Every SSD includes a controller that incorporates the electronics that bridge the NAND memory components to the host computer. The controller is an embedded processor that executes firmware-level code and is one of the most important factors of SSD performance.
Some of the functions performed by the controller include:
Error correction (ECC) Wear leveling Bad block mapping Read scrubbing and read disturb management Read and write caching Garbage collection Encryption
2.2 Memory 2.2.1 Flash memory-based
Most SSD manufacturers use non-volatile NAND flash memory in the construction of their SSDs because of the lower cost compared with DRAM and the ability to retain the data without a constant power supply, ensuring data persistence through sudden power outages. Flash memory SSDs are slower than DRAM solutions, and some early designs were even slower than HDDs after continued use. This problem was resolved by controllers that came out in 2009 and later. 
SSDs based on volatile memory such as DRAM are characterized by ultrafast data access, generally less than 10 microseconds, and are used primarily to accelerate applications that would otherwise be held back by the latency of flash SSDs or traditional HDDs. DRAM-based SSDs usually incorporate either an internal battery or an external AC/DC adapter and backup storage systems to ensure data persistence while no power is being supplied to the drive from external sources. If power is lost, the battery provides power while all information is copied from random access memory (RAM) to back-up storage. When the power is restored, the information is copied back to the RAM from the back-up storage, and the SSD resumes normal operation (similar to the hibernate function used in modern operating systems).SSDs of this type are usually fitted with DRAM modules of the same type used in regular PCs and servers, which can be swapped out and replaced by larger modules.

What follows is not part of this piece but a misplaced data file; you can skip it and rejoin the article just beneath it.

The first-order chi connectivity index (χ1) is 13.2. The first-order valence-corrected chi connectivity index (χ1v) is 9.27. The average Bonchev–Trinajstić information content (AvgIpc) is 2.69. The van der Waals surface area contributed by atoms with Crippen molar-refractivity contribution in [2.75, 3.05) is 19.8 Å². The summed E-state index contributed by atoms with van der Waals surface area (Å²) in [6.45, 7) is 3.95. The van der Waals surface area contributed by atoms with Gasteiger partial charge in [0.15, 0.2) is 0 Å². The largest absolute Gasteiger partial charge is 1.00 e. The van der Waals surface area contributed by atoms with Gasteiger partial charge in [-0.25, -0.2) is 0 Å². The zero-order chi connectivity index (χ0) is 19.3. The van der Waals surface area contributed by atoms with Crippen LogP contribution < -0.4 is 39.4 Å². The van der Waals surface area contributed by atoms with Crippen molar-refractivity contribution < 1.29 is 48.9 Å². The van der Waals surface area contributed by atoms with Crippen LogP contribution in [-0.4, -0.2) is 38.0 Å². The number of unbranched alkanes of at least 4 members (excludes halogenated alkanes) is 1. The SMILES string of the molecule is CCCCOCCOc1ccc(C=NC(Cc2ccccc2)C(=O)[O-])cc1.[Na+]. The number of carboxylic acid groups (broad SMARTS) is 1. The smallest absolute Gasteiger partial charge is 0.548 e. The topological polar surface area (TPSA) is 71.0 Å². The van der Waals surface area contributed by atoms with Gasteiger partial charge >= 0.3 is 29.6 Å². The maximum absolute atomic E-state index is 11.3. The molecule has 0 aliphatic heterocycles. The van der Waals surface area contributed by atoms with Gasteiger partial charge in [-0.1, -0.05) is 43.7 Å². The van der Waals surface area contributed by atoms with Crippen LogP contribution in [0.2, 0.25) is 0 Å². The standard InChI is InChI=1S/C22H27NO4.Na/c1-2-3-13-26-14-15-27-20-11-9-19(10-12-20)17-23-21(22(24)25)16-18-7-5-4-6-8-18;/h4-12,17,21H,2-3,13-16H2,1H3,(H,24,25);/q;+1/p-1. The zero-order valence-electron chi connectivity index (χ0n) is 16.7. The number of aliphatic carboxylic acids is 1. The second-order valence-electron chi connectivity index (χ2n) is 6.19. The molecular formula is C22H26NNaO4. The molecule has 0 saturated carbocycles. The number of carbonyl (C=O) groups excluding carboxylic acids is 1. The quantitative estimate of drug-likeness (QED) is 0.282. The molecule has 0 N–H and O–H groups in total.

2.2.3 Cache or buffer
A flash-based SSD typically uses a small amount of DRAM as a cache, similar to the cache in hard disk drives. A directory of block placement and wear leveling data is also kept in the cache while the drive is operating. Data is not permanently stored in the cache. One SSD controller manufacturer, SandForce, does not use an external DRAM cache on their designs, but still achieves very high performance. Eliminating the external DRAM enables a smaller footprint for the other flash memory components in order to build even smaller SSDs. 
2.3 Battery or super capacitor
Another component in higher performing SSDs is a capacitor or some form of battery. These are necessary to maintain data integrity such that the data in the cache can be flushed to the drive when power is dropped; some may even hold power long enough to maintain data in the cache until power is resumed. In the case of MLC flash memory, a problem called lower page corruption can occur when MLC flash memory loses power while programming an upper page. The result is that data written previously and presumed safe can be corrupted if the memory is not supported by a super capacitor in the event of a sudden power loss. This problem does not exist with SLC flash memory. Most consumer-class SSDs do not have built-in batteries or capacitors; among the exceptions are the Intel 320 series and the more expensive Intel 710 series.
2.4 FORM FACTOR
The size and shape of any device is largely driven by the size and shape of the components used to make that device. Traditional HDDs and optical drives are designed around the rotating platter or optical disc along with the spindle motor inside. If an SSD is made up of various interconnected integrated circuits (ICs) and an interface connector, then its shape could be virtually anything imaginable because it is no longer limited to the shape of rotating media drives. Some solid state storage solutions come in a larger chassis that may even be a rack-mount form factor with numerous SSDs inside. They would all connect to a common bus inside the chassis and connect outside the box with a single connector.